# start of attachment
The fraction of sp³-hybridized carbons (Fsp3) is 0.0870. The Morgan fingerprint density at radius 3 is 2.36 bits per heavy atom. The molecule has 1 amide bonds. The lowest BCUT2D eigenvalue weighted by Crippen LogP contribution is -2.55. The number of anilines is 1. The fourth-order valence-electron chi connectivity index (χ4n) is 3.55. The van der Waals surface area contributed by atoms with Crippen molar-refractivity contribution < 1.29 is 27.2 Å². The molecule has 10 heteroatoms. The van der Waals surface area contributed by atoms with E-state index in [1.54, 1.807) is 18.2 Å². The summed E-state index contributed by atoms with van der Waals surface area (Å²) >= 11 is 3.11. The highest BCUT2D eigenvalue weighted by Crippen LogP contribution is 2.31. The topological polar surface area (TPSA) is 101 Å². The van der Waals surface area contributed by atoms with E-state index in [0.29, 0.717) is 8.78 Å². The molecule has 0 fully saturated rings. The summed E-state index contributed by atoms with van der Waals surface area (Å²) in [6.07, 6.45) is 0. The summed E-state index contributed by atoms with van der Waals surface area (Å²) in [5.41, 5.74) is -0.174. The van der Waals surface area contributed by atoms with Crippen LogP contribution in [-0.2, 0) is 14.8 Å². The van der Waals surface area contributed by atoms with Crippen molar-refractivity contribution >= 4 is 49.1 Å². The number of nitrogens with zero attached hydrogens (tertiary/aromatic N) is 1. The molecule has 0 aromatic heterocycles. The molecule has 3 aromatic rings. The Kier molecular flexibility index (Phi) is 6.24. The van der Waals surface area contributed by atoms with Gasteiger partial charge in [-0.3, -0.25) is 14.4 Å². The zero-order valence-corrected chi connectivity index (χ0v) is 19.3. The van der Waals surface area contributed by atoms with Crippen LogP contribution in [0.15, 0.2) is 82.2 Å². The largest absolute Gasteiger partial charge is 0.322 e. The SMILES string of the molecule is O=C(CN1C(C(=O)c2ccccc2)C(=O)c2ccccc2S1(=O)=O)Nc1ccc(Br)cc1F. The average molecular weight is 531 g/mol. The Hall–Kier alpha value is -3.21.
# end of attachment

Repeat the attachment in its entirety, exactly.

The fraction of sp³-hybridized carbons (Fsp3) is 0.0870. The Morgan fingerprint density at radius 3 is 2.36 bits per heavy atom. The molecule has 1 amide bonds. The lowest BCUT2D eigenvalue weighted by Crippen LogP contribution is -2.55. The number of anilines is 1. The fourth-order valence-electron chi connectivity index (χ4n) is 3.55. The van der Waals surface area contributed by atoms with Crippen molar-refractivity contribution < 1.29 is 27.2 Å². The molecule has 10 heteroatoms. The van der Waals surface area contributed by atoms with E-state index in [1.54, 1.807) is 18.2 Å². The summed E-state index contributed by atoms with van der Waals surface area (Å²) >= 11 is 3.11. The highest BCUT2D eigenvalue weighted by Crippen LogP contribution is 2.31. The topological polar surface area (TPSA) is 101 Å². The van der Waals surface area contributed by atoms with E-state index in [0.29, 0.717) is 8.78 Å². The molecule has 0 fully saturated rings. The summed E-state index contributed by atoms with van der Waals surface area (Å²) in [6.07, 6.45) is 0. The summed E-state index contributed by atoms with van der Waals surface area (Å²) in [5.41, 5.74) is -0.174. The van der Waals surface area contributed by atoms with Crippen LogP contribution in [-0.2, 0) is 14.8 Å². The van der Waals surface area contributed by atoms with Crippen molar-refractivity contribution >= 4 is 49.1 Å². The number of nitrogens with zero attached hydrogens (tertiary/aromatic N) is 1. The molecule has 0 aromatic heterocycles. The molecule has 3 aromatic rings. The Kier molecular flexibility index (Phi) is 6.24. The van der Waals surface area contributed by atoms with Gasteiger partial charge in [-0.3, -0.25) is 14.4 Å². The zero-order valence-corrected chi connectivity index (χ0v) is 19.3. The van der Waals surface area contributed by atoms with Crippen LogP contribution in [0.15, 0.2) is 82.2 Å². The largest absolute Gasteiger partial charge is 0.322 e. The SMILES string of the molecule is O=C(CN1C(C(=O)c2ccccc2)C(=O)c2ccccc2S1(=O)=O)Nc1ccc(Br)cc1F. The average molecular weight is 531 g/mol. The Hall–Kier alpha value is -3.21.